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The Last of the Moon Girls / (by Barbara Davis, 2020) -

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The Last of the Moon Girls /     (by Barbara Davis, 2020) -

The Last of the Moon Girls / (by Barbara Davis, 2020) -

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The Last of the Moon Girls / (by Barbara Davis, 2020) -
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2020
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Barbara Davis
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Sarah Mollo-Christensen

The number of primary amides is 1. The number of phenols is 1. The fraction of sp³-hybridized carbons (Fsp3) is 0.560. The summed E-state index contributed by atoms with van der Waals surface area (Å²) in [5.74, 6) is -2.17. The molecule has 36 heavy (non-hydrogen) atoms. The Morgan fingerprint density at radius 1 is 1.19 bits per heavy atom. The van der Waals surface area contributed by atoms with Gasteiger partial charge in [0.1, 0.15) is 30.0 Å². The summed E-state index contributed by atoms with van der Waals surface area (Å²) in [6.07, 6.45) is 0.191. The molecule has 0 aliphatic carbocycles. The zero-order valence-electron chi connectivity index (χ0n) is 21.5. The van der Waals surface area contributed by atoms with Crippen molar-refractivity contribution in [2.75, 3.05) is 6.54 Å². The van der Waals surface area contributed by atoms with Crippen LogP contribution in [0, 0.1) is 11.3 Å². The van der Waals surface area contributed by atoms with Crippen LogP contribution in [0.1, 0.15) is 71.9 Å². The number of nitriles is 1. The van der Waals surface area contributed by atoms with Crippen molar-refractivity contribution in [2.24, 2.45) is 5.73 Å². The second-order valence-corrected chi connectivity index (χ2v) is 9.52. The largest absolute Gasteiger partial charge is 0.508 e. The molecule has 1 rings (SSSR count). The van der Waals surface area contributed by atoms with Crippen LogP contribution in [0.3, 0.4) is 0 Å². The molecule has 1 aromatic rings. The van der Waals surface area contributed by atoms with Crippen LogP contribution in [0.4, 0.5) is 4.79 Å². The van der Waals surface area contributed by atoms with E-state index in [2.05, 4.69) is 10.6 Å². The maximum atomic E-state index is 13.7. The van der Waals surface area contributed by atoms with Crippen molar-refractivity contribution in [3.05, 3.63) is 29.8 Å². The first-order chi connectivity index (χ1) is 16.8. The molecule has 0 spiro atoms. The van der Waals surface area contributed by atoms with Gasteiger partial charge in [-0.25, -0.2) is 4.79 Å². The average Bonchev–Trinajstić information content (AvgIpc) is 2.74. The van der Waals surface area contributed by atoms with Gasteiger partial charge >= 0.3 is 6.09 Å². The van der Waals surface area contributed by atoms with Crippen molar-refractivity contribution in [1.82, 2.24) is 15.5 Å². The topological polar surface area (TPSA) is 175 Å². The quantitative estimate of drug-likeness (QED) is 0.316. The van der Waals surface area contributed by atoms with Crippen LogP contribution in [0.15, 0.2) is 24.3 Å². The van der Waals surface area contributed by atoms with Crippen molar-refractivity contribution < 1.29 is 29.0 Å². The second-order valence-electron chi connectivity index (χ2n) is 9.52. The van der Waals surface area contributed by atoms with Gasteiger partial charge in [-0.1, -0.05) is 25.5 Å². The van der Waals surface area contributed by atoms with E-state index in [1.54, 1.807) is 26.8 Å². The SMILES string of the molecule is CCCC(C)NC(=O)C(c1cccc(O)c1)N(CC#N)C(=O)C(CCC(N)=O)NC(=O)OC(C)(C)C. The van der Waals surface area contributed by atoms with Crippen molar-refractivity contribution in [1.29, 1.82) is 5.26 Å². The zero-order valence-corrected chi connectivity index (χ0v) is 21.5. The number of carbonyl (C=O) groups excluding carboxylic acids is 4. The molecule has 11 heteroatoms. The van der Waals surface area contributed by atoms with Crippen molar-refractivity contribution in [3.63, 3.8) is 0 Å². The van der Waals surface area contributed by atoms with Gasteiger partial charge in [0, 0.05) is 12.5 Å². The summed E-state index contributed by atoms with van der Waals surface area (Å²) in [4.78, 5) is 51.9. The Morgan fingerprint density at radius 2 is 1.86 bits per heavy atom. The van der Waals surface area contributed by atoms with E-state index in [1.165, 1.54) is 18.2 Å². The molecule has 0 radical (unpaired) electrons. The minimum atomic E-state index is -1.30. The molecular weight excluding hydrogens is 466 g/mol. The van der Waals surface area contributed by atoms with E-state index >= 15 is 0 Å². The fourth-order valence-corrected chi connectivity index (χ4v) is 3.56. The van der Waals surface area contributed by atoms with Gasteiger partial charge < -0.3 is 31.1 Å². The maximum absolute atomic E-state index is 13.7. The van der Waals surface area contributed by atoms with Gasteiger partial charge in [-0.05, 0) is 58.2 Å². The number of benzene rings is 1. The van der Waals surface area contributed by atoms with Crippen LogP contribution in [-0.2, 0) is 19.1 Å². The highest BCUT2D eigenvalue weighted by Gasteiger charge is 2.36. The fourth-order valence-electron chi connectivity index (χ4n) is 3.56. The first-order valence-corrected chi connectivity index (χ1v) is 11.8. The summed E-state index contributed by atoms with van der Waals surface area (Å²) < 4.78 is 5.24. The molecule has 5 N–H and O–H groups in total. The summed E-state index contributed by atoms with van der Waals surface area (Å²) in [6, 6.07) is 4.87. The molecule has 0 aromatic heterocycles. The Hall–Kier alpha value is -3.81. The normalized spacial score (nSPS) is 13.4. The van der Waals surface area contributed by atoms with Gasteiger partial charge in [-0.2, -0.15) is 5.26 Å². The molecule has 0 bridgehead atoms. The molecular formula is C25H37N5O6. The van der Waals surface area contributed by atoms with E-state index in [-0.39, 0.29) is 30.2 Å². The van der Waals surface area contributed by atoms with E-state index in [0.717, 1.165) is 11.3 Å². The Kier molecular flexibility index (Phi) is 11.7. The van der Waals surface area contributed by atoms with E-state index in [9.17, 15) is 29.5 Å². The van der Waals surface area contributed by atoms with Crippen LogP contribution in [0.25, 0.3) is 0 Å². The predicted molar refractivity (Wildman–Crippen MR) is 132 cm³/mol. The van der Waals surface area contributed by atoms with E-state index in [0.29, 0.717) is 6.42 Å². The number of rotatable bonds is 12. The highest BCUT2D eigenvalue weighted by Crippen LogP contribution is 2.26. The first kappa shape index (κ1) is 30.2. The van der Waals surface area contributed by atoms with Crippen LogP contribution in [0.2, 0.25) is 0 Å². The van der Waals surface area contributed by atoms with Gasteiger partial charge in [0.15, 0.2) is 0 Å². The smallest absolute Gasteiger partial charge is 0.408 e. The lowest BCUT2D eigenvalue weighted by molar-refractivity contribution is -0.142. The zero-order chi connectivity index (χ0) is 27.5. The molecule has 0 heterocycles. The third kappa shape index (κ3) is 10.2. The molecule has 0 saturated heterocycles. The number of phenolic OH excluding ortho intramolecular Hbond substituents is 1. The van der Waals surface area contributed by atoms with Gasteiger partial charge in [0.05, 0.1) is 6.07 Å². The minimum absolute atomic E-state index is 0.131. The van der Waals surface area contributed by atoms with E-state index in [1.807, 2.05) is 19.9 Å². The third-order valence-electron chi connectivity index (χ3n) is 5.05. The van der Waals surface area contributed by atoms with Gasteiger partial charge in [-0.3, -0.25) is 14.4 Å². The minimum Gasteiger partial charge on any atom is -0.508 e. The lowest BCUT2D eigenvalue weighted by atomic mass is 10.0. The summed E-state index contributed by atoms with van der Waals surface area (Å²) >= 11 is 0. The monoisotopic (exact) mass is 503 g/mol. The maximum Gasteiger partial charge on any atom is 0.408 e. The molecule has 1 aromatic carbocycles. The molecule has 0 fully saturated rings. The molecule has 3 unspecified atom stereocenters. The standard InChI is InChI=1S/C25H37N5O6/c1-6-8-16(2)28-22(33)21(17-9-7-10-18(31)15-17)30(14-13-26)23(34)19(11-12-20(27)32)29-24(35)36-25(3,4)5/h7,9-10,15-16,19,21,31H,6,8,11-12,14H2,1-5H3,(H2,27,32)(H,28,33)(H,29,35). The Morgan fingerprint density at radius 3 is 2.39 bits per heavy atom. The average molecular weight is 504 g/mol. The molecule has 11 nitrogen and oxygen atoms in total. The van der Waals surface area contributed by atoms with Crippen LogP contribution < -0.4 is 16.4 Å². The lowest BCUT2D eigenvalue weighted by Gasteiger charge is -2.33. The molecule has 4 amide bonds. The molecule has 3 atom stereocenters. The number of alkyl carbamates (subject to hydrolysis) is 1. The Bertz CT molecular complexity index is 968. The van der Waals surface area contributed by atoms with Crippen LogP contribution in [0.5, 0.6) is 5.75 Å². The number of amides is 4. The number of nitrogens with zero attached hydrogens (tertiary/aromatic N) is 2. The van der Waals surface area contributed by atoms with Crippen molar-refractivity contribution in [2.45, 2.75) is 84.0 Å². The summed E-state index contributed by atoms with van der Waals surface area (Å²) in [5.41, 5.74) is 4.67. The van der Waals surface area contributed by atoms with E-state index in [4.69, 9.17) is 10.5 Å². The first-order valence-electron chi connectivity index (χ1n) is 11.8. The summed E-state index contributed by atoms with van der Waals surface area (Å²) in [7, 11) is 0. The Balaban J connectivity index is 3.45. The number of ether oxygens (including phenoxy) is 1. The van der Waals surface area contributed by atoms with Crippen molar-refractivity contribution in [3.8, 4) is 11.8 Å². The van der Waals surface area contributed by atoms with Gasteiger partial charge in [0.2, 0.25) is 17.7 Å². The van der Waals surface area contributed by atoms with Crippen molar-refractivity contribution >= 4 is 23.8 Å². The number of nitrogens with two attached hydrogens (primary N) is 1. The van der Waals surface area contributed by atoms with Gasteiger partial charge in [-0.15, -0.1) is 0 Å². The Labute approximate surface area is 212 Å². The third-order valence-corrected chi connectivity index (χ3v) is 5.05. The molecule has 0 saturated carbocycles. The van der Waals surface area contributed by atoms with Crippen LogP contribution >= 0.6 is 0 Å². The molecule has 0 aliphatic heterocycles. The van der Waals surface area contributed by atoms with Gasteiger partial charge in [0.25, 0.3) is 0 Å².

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upper-intermediate
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12:58:14
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87 kbps
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mp3, pdf, doc

The Last of the Moon Girls / :

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audiobook (MP3) .


: The Last of the Moon Girls